RE/MAX Premier Realtor Peter Beckford joins Yahoo Finance Live to explain the challenges renters are facing in the housing market, mortgage rates, alternatives to permanent housing, and how renters are trying to stand out to landlords.
DAVE BRIGGS: Are bidding wars a staple of the pandemic housing boom now coming for the rental market? The median asking price surpassing $2,000 for the first time ever. Peter Beckford is a realtor for Re/Max Premier in the Atlanta area and joins us now. Nice to see you, Peter. What are you seeing in the rental market there? Have bidding wars come to Atlanta?
PETER BECKFORD: They have. They followed the bidding wars for purchases. But indeed, a lot of the folks who are not able to purchase have now found themselves bidding for rental homes. And we've got quite an influx of applicants, and it's getting pretty hectic.
RACHELLE AKUFFO: And as we've seen, I mean, monthly rent hit $2,000 a month there, a record in May. But despite that, we even saw that Gary Berman, Chief Executive of Tricon Residential, he says in any given week, they get 13,000 leads for only 200 homes available. Is this something we can expect to continue for the long haul as we continue to see these mortgage rates go up?
PETER BECKFORD: It's definitely possible. As the market continues to hopefully balance, folks are making decisions between whether or not they want to continue their pursuit of purchasing versus tapping out of that market and going into the rental market and the influx of folks entering that area. I can tell you I've personally had rentals myself up to $3,500 per month that I've seen 50 to 75 applicants within the first 12 hours. So it looks like it's something that will be continuing in the foreseeable future.
SEANA SMITH: Peter, how much are people paying over asking? If you had to average it out with what you're seeing right now in Atlanta, are we talking $500, are we talking $1,000 a month? I mean, put this in perspective for us.
PETER BECKFORD: Me personally, my experience, I've seen offers of like $100 or $200 over what the list is. But I would say probably more importantly is the large applicant pool in the over qualification of that pool has led owners, landlords to be a lot more selective. So those who may be marginally qualified for certain rental at a certain price point or area or whatever the circumstance may be, may be pushed out in favor of someone who may be more qualified than them.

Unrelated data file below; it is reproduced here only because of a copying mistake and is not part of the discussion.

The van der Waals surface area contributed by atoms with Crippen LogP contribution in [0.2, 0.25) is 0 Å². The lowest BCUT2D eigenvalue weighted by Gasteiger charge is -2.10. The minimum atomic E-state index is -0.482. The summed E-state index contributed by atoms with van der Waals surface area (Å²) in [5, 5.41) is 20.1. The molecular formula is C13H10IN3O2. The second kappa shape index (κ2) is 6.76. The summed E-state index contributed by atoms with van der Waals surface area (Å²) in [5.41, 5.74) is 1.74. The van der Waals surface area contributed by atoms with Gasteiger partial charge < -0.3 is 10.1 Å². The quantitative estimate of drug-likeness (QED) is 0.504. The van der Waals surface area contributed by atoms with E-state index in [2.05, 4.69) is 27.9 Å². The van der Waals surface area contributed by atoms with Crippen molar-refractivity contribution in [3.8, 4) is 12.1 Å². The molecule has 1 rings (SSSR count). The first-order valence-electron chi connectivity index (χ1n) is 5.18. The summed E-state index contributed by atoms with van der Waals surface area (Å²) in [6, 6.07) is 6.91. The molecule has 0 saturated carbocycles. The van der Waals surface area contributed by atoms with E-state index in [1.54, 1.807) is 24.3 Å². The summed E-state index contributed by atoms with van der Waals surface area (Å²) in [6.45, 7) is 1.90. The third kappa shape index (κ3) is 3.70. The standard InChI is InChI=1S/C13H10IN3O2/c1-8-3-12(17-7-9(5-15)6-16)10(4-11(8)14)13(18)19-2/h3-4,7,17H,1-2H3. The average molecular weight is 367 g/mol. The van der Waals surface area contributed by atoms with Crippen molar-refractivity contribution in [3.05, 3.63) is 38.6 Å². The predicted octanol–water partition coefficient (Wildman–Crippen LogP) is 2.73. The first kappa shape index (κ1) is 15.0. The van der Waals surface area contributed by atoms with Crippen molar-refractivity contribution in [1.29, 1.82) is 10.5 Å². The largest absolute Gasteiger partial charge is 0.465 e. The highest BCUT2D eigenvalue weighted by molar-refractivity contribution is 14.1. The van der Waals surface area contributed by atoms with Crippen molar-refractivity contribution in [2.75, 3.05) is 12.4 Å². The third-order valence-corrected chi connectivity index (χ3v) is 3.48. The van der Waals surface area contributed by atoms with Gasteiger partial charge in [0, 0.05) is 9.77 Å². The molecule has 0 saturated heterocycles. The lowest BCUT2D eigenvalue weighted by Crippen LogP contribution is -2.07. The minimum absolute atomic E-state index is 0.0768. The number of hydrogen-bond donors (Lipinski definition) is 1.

DAVE BRIGGS: And uniquely qualified as in Atlanta, and that is the second highest city in the country in terms of long-term extended stay hotels more than 30 days. People are actually turning to extended stays because they can't afford the rental market. Who is this impacting the most? And are there any solutions?
PETER BECKFORD: Right. I would say that the average blue collar everyday worker is the ones who are experiencing this situation the toughest. Again, as they're being priced out of the regular purchase market, of course, they have a need for housing, good housing, whether it be close to good schools, job transfers, first time home buyers, it makes it very difficult for those folks. So that's who I feel and see it impacting the most currently.
RACHELLE AKUFFO: And in terms of what people are doing to try and sweeten the deal, obviously, people recommending that you go over asking in terms of rent to try and lock it in. But then you also mentioned also seeing people even asking their previous landlords for recommendations as if they're applying for a job. What should people try and do to really increase their odds of locking in a rental space?
PETER BECKFORD: I would say number one, being incredibly responsive. The moment that you see something on the market, you want to approach it. If you can, speak with a listing agent and/or the apartment complex manager on site directly. See what it is that they are looking for that's important to them, and get it to them as soon as possible. Make sure that your credit profile is clear. Make sure you speak with your previous landlord and let them to expect a call of reference going towards them, so they're not caught off guard or miss that call. And yeah, that's really as much as you can do.
DAVE BRIGGS: The purchase price there in Atlanta up 23% year to date. Are you seeing softening of the prices there or any expansion of inventory, or is this just what we're stuck with?
PETER BECKFORD: Yes, funny you mentioned softening of the market. I do see some softening of the market, thankfully. As you know, of course, with the recent increase in mortgage interest rates, it has directly hit home on Front Street and we do see folks that are pulling away from the market, and sellers as a result, decreasing their prices to hopefully get their homes sold in a timely fashion and move forward.
It brings some level of optimism for those who are in the market that instead of having to bid against 20-plus people, they may be bidding against five or less folks now. So it is softening to that extent. Hopefully, and likely, it will continue to do so as the months come close.
RACHELLE AKUFFO: I know a lot of people could really use some of that optimism. Thank you for joining us today. Re/Max Premier realtor, Peter Beckford, thanks so much.